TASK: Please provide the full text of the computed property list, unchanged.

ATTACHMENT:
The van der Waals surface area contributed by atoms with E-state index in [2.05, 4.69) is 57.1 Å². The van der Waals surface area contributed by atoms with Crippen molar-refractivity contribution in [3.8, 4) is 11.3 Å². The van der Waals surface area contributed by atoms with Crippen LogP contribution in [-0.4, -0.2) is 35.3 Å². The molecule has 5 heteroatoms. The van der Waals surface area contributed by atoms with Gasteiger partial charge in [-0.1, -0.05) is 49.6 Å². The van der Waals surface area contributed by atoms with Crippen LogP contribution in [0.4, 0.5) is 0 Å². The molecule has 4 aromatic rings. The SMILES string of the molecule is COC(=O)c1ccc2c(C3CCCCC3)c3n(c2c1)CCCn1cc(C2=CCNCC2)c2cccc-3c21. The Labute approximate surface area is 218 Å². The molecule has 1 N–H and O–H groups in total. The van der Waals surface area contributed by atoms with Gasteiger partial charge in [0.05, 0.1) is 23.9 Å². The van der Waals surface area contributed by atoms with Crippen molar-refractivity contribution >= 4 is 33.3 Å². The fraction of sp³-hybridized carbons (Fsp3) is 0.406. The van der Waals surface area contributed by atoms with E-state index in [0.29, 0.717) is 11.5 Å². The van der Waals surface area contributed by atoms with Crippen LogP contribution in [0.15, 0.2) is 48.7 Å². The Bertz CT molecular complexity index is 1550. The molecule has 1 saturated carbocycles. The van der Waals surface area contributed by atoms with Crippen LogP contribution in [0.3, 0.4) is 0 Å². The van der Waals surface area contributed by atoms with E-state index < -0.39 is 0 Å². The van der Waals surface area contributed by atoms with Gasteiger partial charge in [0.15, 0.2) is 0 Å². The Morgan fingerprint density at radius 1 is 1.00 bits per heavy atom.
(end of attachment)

The van der Waals surface area contributed by atoms with E-state index in [2.05, 4.69) is 57.1 Å². The van der Waals surface area contributed by atoms with Crippen molar-refractivity contribution in [3.8, 4) is 11.3 Å². The van der Waals surface area contributed by atoms with Crippen LogP contribution in [-0.4, -0.2) is 35.3 Å². The molecule has 5 heteroatoms. The van der Waals surface area contributed by atoms with Gasteiger partial charge in [-0.1, -0.05) is 49.6 Å². The van der Waals surface area contributed by atoms with Crippen LogP contribution in [0.4, 0.5) is 0 Å². The molecule has 4 aromatic rings. The SMILES string of the molecule is COC(=O)c1ccc2c(C3CCCCC3)c3n(c2c1)CCCn1cc(C2=CCNCC2)c2cccc-3c21. The Labute approximate surface area is 218 Å². The molecule has 1 N–H and O–H groups in total. The van der Waals surface area contributed by atoms with Gasteiger partial charge in [0.05, 0.1) is 23.9 Å². The van der Waals surface area contributed by atoms with Crippen molar-refractivity contribution >= 4 is 33.3 Å². The fraction of sp³-hybridized carbons (Fsp3) is 0.406. The van der Waals surface area contributed by atoms with E-state index in [0.29, 0.717) is 11.5 Å². The van der Waals surface area contributed by atoms with Crippen LogP contribution in [0.15, 0.2) is 48.7 Å². The Bertz CT molecular complexity index is 1550. The molecule has 1 saturated carbocycles. The van der Waals surface area contributed by atoms with Crippen LogP contribution in [0.3, 0.4) is 0 Å². The van der Waals surface area contributed by atoms with E-state index < -0.39 is 0 Å². The van der Waals surface area contributed by atoms with Gasteiger partial charge in [0.15, 0.2) is 0 Å². The Morgan fingerprint density at radius 1 is 1.00 bits per heavy atom.